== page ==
Growth in Organised Manufacturing Employment: A Comment

Bishwanath Goldar's argument that the rapid growth in employment in organised manufacturing between 2003-04 and 2008-09 can be explained by labour reforms at the state level does not stand up to close statistical scrutiny. Employment growth did accelerate but when viewed over a longer period the accretion as yet remains small.

Booming Bihar: Fact or Fiction?

In recent weeks, much has been made of a "booming" Bihar. But a look at disaggregated data shows that the growth has been based almost entirely on the public works programme, which boosted state output in construction during the boom in that sector from 2004-05 to 2006-07. Despite this, value added in construction seems overestimated, given the infirmities in estimation methods. Further, there has been no measurable multiplier effect of this infrastructural investment on the rest of the Bihar economy.

Is Services Sector Output Overestimated? An Inquiry

India's services sector-led growth since the 1990s remains a puzzle - it has taken place at a low level of per capita income, without a proportionate transformation in the workforce, and amidst a deceleration in agriculture and a stagnation in industry. This paper argues that the output of services is perhaps overestimated since computing value added in services and finding suitable price deflators for them is difficult even in the best of circumstances. The answer to the puzzle, therefore, lies (at least partially) in the deterioration in economic statistics, and the use of a widely acknowledged faulty methodology. More specifically, services output seems overestimated due to (i) the inflated estimate of the growth of the private corporate sector, (ii) a slower rise in the services deflator, and in particular (iii) of an overstatement of the decline in the prices of communications services.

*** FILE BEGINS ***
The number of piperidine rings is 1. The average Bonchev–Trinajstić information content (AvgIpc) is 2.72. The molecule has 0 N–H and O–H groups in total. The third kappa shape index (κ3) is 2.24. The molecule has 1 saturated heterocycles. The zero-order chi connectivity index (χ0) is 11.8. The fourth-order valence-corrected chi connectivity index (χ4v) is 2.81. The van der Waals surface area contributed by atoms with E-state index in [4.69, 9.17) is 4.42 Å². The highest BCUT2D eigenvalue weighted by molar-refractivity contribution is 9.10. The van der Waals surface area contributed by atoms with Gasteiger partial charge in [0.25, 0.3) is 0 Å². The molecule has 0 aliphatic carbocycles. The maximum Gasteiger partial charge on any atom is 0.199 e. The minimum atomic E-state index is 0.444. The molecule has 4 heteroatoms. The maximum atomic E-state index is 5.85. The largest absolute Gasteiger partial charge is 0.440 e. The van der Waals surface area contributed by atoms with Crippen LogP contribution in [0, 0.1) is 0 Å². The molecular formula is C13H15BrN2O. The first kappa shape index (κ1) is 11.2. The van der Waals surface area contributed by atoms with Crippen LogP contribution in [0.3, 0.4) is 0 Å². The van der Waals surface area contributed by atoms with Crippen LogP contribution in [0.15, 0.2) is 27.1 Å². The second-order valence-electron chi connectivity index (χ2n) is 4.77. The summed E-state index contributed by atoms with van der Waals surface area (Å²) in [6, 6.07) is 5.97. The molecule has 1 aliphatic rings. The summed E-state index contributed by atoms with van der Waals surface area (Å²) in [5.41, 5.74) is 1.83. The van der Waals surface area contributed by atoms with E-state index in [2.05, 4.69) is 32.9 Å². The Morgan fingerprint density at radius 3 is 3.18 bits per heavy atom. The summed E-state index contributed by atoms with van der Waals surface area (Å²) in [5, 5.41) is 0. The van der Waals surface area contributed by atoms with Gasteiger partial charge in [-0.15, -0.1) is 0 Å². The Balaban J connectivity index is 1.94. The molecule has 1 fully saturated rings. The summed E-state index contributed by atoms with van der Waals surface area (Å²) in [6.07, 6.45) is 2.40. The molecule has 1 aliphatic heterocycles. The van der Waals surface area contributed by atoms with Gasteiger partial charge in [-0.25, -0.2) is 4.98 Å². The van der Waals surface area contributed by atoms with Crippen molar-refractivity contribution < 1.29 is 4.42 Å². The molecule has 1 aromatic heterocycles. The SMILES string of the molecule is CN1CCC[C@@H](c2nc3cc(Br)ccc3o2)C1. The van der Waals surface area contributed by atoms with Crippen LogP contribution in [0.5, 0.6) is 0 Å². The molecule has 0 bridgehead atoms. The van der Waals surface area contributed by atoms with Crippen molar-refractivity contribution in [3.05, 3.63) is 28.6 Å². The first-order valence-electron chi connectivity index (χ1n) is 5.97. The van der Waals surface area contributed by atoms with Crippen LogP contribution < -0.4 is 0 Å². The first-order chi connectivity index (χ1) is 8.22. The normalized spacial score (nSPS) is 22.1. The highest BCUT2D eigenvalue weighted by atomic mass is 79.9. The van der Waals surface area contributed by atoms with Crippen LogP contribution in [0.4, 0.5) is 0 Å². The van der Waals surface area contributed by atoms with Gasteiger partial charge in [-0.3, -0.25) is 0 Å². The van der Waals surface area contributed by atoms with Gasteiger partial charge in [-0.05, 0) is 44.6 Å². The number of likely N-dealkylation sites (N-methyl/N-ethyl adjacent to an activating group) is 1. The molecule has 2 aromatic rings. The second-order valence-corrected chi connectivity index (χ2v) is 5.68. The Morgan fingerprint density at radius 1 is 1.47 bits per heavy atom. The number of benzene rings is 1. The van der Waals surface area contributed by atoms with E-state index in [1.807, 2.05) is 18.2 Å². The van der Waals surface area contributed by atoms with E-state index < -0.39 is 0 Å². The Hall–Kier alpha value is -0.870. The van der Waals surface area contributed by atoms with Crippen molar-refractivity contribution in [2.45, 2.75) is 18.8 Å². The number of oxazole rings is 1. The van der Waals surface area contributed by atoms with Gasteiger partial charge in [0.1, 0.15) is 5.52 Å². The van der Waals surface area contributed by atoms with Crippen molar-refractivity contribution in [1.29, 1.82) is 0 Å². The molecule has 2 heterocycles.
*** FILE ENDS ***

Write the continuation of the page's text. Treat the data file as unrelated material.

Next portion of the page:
India's Recent Economic Growth: A Closer Look

The Indian economy turned around after 2002-03, clocking a growth rate of 8.7 per cent per annum, based on an industrial recovery, a sustained growth in services (especially communications and business services), and growing exports during a boom in world trade. However, the poor and deteriorating quality of statistics seem to question the extent of the upswing. But the fact that growth has been underpinned by an unprecedented rise in the fixed investment to gdp ratio cannot be denied. For the first time, consumer credit in a low interest rate regime has boosted the demand (sweetened by fiscal concessions) for consumer durables and housing. However, the deceleration in agriculture (particularly foodgrains) and a decline in the share of fixed investment in infrastructure and industry cast doubt prima facie on the optimism about the future.

Indian Investments Abroad

The Tata-Corus and Videocon-Daewoo deals are the most recent and largest of Indian investments and acquisitions abroad, but the trend has been in evidence since the early 2000s. There are domestic reasons and international factors propelling Indian outward flows; and industry specific factors have also contributed to the trend. Success, however, is not guaranteed.